(File photo by Darren Stewart/Gallo Images via Getty Images)
- Dis-Chem on Wednesday confirmed a case of what it described as vaccine card fraud at one of its stores.
- The prospect of a domestic vaccine passport system has raised fears about fake proof that people have received Covid-19 vaccines.
- Dis-Chem stressed it has measures in place to prevent fraud, and said it acted quickly on the matter.
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Pharmacy retailer Dis-Chem on Wednesday confirmed an “isolated incident of fraudulent vaccination cards”, stressing that it has stringent checks in place to prevent such fraud, and acted fast in the matter.
Local outlet Krugersdorp News first reported that two men and two women, aged between 19 and 36 had appeared in court on charges of fraud on Monday, after their arrest on Friday afternoon.
Police told the paper they had investigated a complaint from the Dis-Chem head office of a discrepancy, after a person who asked for a replacement for a lost vaccine certificate was charged R100.
In a statement on Wednesday, Dis-Chem said the four were temporary employees. It did not detail how the alleged fraud was detected, but highlighted its commitment to the vaccine rollout, and its determination to help keep records accurate.
“The pharmacy group maintains rigorous accounting methods to ensure routine daily balancing of vaccines doses to stock and to the [Electronic Vaccination Data System], and it acted swiftly and decisively when a discrepancy was found,” the company said.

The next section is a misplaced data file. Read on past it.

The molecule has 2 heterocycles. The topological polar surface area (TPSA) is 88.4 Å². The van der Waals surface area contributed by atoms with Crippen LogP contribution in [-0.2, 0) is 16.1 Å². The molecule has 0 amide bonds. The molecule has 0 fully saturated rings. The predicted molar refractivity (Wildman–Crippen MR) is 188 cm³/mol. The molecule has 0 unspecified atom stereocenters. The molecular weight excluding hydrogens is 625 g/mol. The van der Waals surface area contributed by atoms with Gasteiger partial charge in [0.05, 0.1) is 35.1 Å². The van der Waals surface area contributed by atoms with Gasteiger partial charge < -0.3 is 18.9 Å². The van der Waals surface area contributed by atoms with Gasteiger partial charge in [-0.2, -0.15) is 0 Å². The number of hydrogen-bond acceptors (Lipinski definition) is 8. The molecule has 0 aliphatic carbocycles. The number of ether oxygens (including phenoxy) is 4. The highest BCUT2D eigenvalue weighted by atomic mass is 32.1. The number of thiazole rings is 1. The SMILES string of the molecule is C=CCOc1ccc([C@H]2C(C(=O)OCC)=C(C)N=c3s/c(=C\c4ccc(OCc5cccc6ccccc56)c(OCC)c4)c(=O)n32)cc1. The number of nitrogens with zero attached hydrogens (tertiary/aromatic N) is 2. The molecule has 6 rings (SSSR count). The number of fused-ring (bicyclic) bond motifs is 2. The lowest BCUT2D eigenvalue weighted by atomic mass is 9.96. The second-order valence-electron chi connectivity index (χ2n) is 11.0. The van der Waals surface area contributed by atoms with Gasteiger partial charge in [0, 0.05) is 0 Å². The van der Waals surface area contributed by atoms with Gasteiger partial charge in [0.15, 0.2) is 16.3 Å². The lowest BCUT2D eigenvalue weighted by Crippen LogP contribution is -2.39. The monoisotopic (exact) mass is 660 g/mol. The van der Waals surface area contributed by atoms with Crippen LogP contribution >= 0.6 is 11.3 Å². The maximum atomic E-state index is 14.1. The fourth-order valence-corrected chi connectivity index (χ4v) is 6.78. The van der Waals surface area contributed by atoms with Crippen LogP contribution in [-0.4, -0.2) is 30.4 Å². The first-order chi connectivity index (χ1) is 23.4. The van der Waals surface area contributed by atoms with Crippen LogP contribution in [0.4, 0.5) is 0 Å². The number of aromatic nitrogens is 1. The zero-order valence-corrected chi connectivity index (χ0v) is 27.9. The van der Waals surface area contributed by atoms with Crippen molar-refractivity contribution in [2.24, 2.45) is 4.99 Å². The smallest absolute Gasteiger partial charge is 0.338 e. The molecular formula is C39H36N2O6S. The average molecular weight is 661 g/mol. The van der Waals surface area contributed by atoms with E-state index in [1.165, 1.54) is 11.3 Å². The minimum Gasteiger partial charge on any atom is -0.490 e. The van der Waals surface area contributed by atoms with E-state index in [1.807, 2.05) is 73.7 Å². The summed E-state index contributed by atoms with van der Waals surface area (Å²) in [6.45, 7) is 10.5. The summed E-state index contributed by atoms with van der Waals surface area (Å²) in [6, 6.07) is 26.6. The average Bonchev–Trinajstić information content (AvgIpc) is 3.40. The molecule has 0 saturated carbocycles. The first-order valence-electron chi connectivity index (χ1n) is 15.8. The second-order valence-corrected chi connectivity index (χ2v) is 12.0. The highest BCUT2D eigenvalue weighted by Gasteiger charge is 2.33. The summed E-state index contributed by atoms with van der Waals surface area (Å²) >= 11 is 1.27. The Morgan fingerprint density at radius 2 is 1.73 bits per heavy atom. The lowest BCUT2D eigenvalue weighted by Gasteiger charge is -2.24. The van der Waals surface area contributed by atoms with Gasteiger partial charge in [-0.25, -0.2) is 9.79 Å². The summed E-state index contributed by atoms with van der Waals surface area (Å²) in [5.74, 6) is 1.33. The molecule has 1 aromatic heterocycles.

It quoted its CEO Ivan Saltzman as saying the company “did not hesitate to act as soon as this was brought to our attention as it is most upsetting to see that a small number of individuals felt they could take advantage of the vaccine rollout drive.”
The seemingly imminent arrival of domestic vaccine passports in South Africa – which science advisors say could be used from early November – have raised fears that an industry will emerge to help create fake proof of vaccinations.
The government has not yet detailed its plans for electronic vaccine certificates, but those are likely to include online checking mechanisms and the ability to revoke certificates. Such electronic certificates would be linked to entries on the EVDS.
However, health minister Joe Phaahla has said paper certificates would be available to ensure those without smartphones or internet access would not be penalised by the system.
(Compiled by Phillip de Wet)
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